In the swaddled, rarified world of hotel elite programs — the robes, the private check-ins, the buttery bowls of complimentary popcorn — the latest perk is a humble one.
Stay in the lap of luxury ... and read.
This week, Fairmont hotels announced that eReaders would be made available at certain hotels, but only to guests staying on the Gold Floors — the "exclusive oases" that have Gold reception desks manned by Gold staff members who dedicate themselves to Gold guests, who are elite. The eReaders will be stocked with a variety of Random House titles; the concierges will be briefed on the content, allowing them to make recommendations to the discerning customer.
"It speaks beautifully to the research we've just conducted, to get at the true passion communities that (our guests) feel deeply about," says Alexandra Blum, the executive director of brand development and global partnerships at Fairmont.
Those passion communities are ... ?
We believe that traditional loyalty programs are no longer sufficient to truly engage the affluent."
Ah. One can only remain impressed by wireless Internet access for so long. One can only watch so much HBO, HBO2, HBO Comedy, HBO Family and HBO Signature before one develops eye strain. At a certain point, one hates the sight of one's in-room business center, and one realizes that the mark of true elitism is a return to old-fashioned pleasures.
At Miami's Epic Hotel, guests are presented with pre-loaded Sony Readers. The truly decadent may choose to have genuine paper artifacts delivered to their rooms, ordering books off the "virtual nightstand," a sort of literary room service menu.
In Newport, R.I., the Forty 1 North boutique hotel places iPads in every room.
None of them can compete with New York's Library Hotel in terms of literary luxury; each room is themed with a section of the Dewey Decimal System, oceanographers in 900.003, Slavic language devotees in 400.001. The hotel has a total of 6,000 volumes — real ones, not Kindled.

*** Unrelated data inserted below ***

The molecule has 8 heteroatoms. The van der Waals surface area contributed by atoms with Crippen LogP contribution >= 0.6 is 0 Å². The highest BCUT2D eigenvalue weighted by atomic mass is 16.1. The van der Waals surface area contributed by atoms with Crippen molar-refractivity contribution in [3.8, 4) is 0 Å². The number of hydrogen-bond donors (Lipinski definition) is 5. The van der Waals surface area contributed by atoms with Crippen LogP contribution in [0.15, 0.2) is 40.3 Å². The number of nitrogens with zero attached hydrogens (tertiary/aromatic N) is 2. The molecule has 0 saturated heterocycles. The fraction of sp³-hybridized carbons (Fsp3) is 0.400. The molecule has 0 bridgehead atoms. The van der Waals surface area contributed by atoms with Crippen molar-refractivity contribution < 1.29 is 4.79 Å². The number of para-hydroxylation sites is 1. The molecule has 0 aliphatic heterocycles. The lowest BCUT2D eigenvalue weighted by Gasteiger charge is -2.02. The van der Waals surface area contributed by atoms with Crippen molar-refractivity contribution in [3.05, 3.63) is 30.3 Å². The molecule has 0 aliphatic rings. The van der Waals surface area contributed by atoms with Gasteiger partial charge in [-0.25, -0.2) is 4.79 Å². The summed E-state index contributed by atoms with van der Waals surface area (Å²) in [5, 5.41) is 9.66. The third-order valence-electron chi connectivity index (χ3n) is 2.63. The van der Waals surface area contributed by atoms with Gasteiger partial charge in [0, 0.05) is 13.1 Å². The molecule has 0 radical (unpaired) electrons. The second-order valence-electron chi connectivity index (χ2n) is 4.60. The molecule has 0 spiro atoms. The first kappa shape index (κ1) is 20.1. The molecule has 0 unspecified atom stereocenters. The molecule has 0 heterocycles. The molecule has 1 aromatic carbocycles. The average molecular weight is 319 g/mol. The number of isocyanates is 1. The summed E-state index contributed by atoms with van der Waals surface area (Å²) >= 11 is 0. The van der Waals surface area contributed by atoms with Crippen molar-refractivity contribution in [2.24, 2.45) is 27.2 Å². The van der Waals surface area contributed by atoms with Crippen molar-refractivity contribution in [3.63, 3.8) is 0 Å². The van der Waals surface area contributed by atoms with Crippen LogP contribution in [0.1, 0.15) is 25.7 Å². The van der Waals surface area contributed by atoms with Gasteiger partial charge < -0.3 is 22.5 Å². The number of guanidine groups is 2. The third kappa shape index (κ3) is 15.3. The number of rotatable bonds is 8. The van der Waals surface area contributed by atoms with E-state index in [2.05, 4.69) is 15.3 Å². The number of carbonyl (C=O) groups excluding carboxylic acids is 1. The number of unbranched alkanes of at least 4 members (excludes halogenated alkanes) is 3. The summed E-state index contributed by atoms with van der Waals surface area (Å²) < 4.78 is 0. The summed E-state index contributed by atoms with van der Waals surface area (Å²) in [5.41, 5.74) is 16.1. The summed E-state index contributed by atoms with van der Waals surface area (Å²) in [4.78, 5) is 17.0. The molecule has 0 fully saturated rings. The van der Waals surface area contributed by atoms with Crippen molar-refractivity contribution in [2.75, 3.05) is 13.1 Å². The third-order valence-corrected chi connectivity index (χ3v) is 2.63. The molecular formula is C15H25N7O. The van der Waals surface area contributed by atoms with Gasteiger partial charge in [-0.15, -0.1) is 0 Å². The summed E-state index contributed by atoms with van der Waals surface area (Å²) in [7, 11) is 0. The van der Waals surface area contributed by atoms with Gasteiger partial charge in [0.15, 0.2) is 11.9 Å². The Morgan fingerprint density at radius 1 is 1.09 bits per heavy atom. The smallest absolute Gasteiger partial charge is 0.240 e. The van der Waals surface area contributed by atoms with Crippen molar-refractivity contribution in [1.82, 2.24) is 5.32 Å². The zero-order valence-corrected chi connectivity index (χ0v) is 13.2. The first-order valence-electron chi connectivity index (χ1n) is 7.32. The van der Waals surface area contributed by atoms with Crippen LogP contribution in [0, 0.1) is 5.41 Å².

The association of books with escapism developed with railroad travel, says James West, the director of the Center for the Book at Penn State University. Inexpensive "railway editions," the precursor to airport paperbacks, would be sold in stations along the route, encouraging passengers to escape the heat and stench of the steam engine by burying their noses in books.
Advertising soon followed — colorful magazine campaigns of sandy beaches and dog-eared Harlequins — and advertising has kept up: A new slot for the Kindle begins with a close-up of the product, panning backward to reveal its owner is a man on the beach. A ukulele, the official instrument of leisure, plays in the background.
"Someone going into a luxury suite and having a Kindle," says Robert Darnton, a book historian and director of the Harvard University Library, "could be the equivalent of a traveler in the 19th century who stops off in a reading club" to rent one of the latest novels. "These would be people who were fairly wealthy," Darnton says.
Here we are, back again.
May I bring you a complimentary hot chocolate, sir? A selection of pillow options in a variety of firmness? Or just the latest Jonathan Franzen?